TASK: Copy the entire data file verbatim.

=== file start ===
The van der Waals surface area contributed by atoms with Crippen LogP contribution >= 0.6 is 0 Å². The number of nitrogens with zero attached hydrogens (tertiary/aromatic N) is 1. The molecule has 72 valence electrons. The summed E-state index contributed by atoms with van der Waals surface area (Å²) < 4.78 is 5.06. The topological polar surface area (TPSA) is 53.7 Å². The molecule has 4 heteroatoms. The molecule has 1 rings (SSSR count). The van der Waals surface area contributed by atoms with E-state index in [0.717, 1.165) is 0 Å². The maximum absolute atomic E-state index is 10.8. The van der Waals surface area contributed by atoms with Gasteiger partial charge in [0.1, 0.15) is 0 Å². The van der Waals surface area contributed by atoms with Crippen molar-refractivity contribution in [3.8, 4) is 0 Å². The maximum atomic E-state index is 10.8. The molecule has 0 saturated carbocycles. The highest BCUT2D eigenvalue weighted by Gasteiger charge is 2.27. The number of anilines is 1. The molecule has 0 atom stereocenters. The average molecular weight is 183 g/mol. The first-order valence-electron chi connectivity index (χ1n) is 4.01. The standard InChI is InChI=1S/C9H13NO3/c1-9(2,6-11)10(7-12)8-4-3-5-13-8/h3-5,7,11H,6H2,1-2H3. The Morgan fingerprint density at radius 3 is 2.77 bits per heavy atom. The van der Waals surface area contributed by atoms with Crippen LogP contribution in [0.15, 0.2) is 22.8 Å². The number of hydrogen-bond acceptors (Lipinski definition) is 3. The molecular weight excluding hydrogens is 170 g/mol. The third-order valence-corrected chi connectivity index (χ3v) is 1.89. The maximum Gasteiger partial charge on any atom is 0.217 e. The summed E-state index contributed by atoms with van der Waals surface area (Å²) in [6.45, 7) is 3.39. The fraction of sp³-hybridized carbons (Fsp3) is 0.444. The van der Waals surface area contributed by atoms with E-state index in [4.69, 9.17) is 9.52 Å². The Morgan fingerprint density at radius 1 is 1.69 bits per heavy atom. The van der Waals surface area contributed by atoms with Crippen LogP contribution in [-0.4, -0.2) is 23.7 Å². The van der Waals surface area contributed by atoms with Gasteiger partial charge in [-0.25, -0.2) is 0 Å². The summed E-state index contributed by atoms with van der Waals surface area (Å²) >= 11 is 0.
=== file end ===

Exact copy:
The van der Waals surface area contributed by atoms with Crippen LogP contribution >= 0.6 is 0 Å². The number of nitrogens with zero attached hydrogens (tertiary/aromatic N) is 1. The molecule has 72 valence electrons. The summed E-state index contributed by atoms with van der Waals surface area (Å²) < 4.78 is 5.06. The topological polar surface area (TPSA) is 53.7 Å². The molecule has 4 heteroatoms. The molecule has 1 rings (SSSR count). The van der Waals surface area contributed by atoms with E-state index in [0.717, 1.165) is 0 Å². The maximum absolute atomic E-state index is 10.8. The van der Waals surface area contributed by atoms with Gasteiger partial charge in [0.1, 0.15) is 0 Å². The van der Waals surface area contributed by atoms with Crippen molar-refractivity contribution in [3.8, 4) is 0 Å². The maximum atomic E-state index is 10.8. The molecule has 0 saturated carbocycles. The highest BCUT2D eigenvalue weighted by Gasteiger charge is 2.27. The number of anilines is 1. The molecule has 0 atom stereocenters. The average molecular weight is 183 g/mol. The first-order valence-electron chi connectivity index (χ1n) is 4.01. The standard InChI is InChI=1S/C9H13NO3/c1-9(2,6-11)10(7-12)8-4-3-5-13-8/h3-5,7,11H,6H2,1-2H3. The Morgan fingerprint density at radius 3 is 2.77 bits per heavy atom. The van der Waals surface area contributed by atoms with Crippen LogP contribution in [0.15, 0.2) is 22.8 Å². The number of hydrogen-bond acceptors (Lipinski definition) is 3. The molecular weight excluding hydrogens is 170 g/mol. The third-order valence-corrected chi connectivity index (χ3v) is 1.89. The maximum Gasteiger partial charge on any atom is 0.217 e. The summed E-state index contributed by atoms with van der Waals surface area (Å²) in [6.45, 7) is 3.39. The fraction of sp³-hybridized carbons (Fsp3) is 0.444. The van der Waals surface area contributed by atoms with E-state index in [4.69, 9.17) is 9.52 Å². The Morgan fingerprint density at radius 1 is 1.69 bits per heavy atom. The van der Waals surface area contributed by atoms with Crippen LogP contribution in [-0.4, -0.2) is 23.7 Å². The van der Waals surface area contributed by atoms with Gasteiger partial charge in [-0.25, -0.2) is 0 Å². The summed E-state index contributed by atoms with van der Waals surface area (Å²) >= 11 is 0.